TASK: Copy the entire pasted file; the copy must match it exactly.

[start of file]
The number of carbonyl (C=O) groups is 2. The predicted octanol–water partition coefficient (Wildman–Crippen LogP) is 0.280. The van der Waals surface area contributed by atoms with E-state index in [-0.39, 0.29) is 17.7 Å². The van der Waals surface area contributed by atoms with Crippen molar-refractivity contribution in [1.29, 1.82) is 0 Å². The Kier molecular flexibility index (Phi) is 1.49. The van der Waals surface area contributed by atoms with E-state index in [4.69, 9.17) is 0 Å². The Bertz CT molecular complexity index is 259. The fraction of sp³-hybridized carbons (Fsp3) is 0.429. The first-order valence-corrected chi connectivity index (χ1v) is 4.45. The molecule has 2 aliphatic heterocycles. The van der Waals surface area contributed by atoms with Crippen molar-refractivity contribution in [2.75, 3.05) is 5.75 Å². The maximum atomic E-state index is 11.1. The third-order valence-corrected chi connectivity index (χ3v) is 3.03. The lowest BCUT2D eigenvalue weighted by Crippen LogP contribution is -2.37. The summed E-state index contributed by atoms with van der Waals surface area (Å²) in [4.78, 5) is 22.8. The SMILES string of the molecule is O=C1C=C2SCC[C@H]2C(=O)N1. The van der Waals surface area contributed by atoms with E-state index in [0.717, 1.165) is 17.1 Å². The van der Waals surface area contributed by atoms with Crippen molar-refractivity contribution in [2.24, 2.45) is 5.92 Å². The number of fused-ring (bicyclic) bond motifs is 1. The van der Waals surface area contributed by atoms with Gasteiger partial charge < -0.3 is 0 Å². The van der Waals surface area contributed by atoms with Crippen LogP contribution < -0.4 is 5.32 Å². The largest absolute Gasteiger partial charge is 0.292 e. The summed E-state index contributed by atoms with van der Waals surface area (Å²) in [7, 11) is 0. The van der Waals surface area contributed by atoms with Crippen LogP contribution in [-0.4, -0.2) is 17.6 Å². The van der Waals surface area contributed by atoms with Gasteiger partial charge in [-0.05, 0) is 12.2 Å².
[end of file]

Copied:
The number of carbonyl (C=O) groups is 2. The predicted octanol–water partition coefficient (Wildman–Crippen LogP) is 0.280. The van der Waals surface area contributed by atoms with E-state index in [-0.39, 0.29) is 17.7 Å². The van der Waals surface area contributed by atoms with Crippen molar-refractivity contribution in [1.29, 1.82) is 0 Å². The Kier molecular flexibility index (Phi) is 1.49. The van der Waals surface area contributed by atoms with E-state index in [4.69, 9.17) is 0 Å². The Bertz CT molecular complexity index is 259. The fraction of sp³-hybridized carbons (Fsp3) is 0.429. The first-order valence-corrected chi connectivity index (χ1v) is 4.45. The molecule has 2 aliphatic heterocycles. The van der Waals surface area contributed by atoms with Crippen molar-refractivity contribution in [2.75, 3.05) is 5.75 Å². The maximum atomic E-state index is 11.1. The third-order valence-corrected chi connectivity index (χ3v) is 3.03. The lowest BCUT2D eigenvalue weighted by Crippen LogP contribution is -2.37. The summed E-state index contributed by atoms with van der Waals surface area (Å²) in [4.78, 5) is 22.8. The SMILES string of the molecule is O=C1C=C2SCC[C@H]2C(=O)N1. The van der Waals surface area contributed by atoms with E-state index in [0.717, 1.165) is 17.1 Å². The van der Waals surface area contributed by atoms with Crippen molar-refractivity contribution in [2.24, 2.45) is 5.92 Å². The number of fused-ring (bicyclic) bond motifs is 1. The van der Waals surface area contributed by atoms with Gasteiger partial charge < -0.3 is 0 Å². The van der Waals surface area contributed by atoms with Crippen LogP contribution < -0.4 is 5.32 Å². The largest absolute Gasteiger partial charge is 0.292 e. The summed E-state index contributed by atoms with van der Waals surface area (Å²) in [7, 11) is 0. The van der Waals surface area contributed by atoms with Crippen LogP contribution in [-0.4, -0.2) is 17.6 Å². The van der Waals surface area contributed by atoms with Gasteiger partial charge in [-0.05, 0) is 12.2 Å².